At the time, Australia’s environment minister convinced the prime minister not to convene an independent review panel to examine BOM’s data manipulations, saying such an independent review would undermine public confidence in the agency. As a result, instead of an independent forensic examination of BOM’s data collection, accounting, and reporting methods, the agency established an in-house technical review panel. That panel failed to catch the recent scrubbing of low temperatures.

As Tom Knighton writes:

BOM categorically denied that what they did constituted falsifying data, but here’s the problem with that: They … you know, falsified data.

When you say ‘the Earth is warming up,’ and there is data that may indicate you’re wrong, and then you ‘quality assure’ it out of existence, that’s going to look sketchy as hell. Why? I don’t know, maybe because it’s sketchy as hell.

SOURCES: The Australian August 4 2017; The Australian April 8 2017; PJ Media; The Daily Caller


A new study from the National Oceanic and Atmospheric Administration (NOAA) finds the recent rise in methane emissions is due to agriculture and natural emissions from wetlands in the world’s tropical regions, not oil and gas development. Global methane levels plateaued from 1999 to 2006, rising from 2007 to present.

NOAA’s researchers found carbon-13 associated with oil and gas production dropped significantly despite the fact global methane emissions were rising. “The drop seems to rule out fossil fuel emissions, wildfires, or biomass cook stoves as the reason for the post-2007 methane surge,” wrote the authors of NOAA’s study. And despite fears higher temperatures were causing methane releases from thawing permafrost, the research also found methane emissions from permafrost peaked in 2007.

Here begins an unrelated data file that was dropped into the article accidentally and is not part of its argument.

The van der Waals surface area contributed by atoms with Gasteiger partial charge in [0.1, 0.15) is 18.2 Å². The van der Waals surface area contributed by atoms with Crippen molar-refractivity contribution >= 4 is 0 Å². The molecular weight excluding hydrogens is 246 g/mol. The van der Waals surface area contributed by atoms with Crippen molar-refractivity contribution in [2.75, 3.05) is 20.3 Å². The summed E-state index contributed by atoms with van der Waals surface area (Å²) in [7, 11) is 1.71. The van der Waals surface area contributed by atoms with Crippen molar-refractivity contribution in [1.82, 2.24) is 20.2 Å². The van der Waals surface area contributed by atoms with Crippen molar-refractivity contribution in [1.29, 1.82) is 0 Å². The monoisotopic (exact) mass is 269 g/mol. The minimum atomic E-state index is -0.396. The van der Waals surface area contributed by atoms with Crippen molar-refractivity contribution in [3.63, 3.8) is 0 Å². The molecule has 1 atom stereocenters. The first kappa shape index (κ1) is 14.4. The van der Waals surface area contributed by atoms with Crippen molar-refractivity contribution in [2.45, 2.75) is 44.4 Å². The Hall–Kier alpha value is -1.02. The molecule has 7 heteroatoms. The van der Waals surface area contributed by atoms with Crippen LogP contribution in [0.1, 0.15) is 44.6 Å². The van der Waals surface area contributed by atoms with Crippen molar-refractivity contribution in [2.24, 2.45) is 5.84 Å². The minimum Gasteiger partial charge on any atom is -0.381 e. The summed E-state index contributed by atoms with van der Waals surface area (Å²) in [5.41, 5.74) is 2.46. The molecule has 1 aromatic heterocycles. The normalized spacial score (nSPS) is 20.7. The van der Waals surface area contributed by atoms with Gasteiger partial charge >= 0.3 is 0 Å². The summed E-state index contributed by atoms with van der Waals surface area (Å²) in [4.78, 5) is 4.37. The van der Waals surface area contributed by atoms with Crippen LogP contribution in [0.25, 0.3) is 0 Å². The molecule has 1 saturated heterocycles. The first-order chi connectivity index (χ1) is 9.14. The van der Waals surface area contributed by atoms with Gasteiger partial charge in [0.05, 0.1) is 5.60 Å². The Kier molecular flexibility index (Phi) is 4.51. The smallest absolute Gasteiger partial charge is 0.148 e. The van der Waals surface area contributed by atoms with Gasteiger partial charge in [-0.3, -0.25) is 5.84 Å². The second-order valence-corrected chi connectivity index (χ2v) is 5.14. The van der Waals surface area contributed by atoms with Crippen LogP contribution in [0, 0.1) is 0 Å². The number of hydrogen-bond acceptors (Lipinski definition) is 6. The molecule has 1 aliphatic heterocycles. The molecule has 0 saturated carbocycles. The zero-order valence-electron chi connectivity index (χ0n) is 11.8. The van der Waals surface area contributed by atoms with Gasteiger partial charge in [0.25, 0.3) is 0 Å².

The growth in emissions seems to be coming from Northern India and equatorial regions in Africa and South America with large livestock populations, and from areas in India, China, and Southeast Asia where the majority of the world’s rice cultivation takes place. As the authors wrote, “According to research performed on behalf of NOAA by the University of Colorado, Boulder’s Institute of Arctic and Alpine Research, the carbon isotope findings ‘are consistent with an increase in microbial emissions from both natural wetlands and agricultural sources.'”

This finding creates a dilemma for policy makers wanting to reduce methane emissions to fight climate change. As the authors write, “Both of the likely contenders for the recent increase in emissions could be tricky to mitigate. In developing countries with burgeoning populations, methane control could wind up pitted against the need to expand food production. If natural wetlands are the main source of the increase, control may not even be possible.”



A new study in Energy & Environment argues water vapor, by far the most prevalent greenhouse gas in the atmosphere, dominates carbon dioxide’s climate effects. It also finds the amount of atmospheric water vapor seasonally is largely controlled by the angle of the sun: Thus nature, not humans, controls the Earth’s thermostat.

Evidence shows the sun’s angle controls the water vapor content of the atmosphere, the main component of back radiation, which controls temperature as it cycles annually. At the poles the ratio of water vapor to carbon dioxide varies from 1 to1 in the winter when the sun is at its lowest angle to 29 to 1 during the summer above the Arctic Circle when the sun is at its highest angle. The amount of water evaporation in the tropics and along the equator varies much less, resulting in the ratio of water vapor to carbon dioxide being relatively stable throughout the year at approximately 97 to 1.

According to this study, water vapor’s radiative effect is 200 times larger than carbon dioxide’s effect. The authors conclude the effect of carbon dioxide on temperature is negligible, thus policies aimed at reducing carbon dioxide to reduce temperatures will have a similarly negligible effect.

SOURCE: Climate Change Dispatch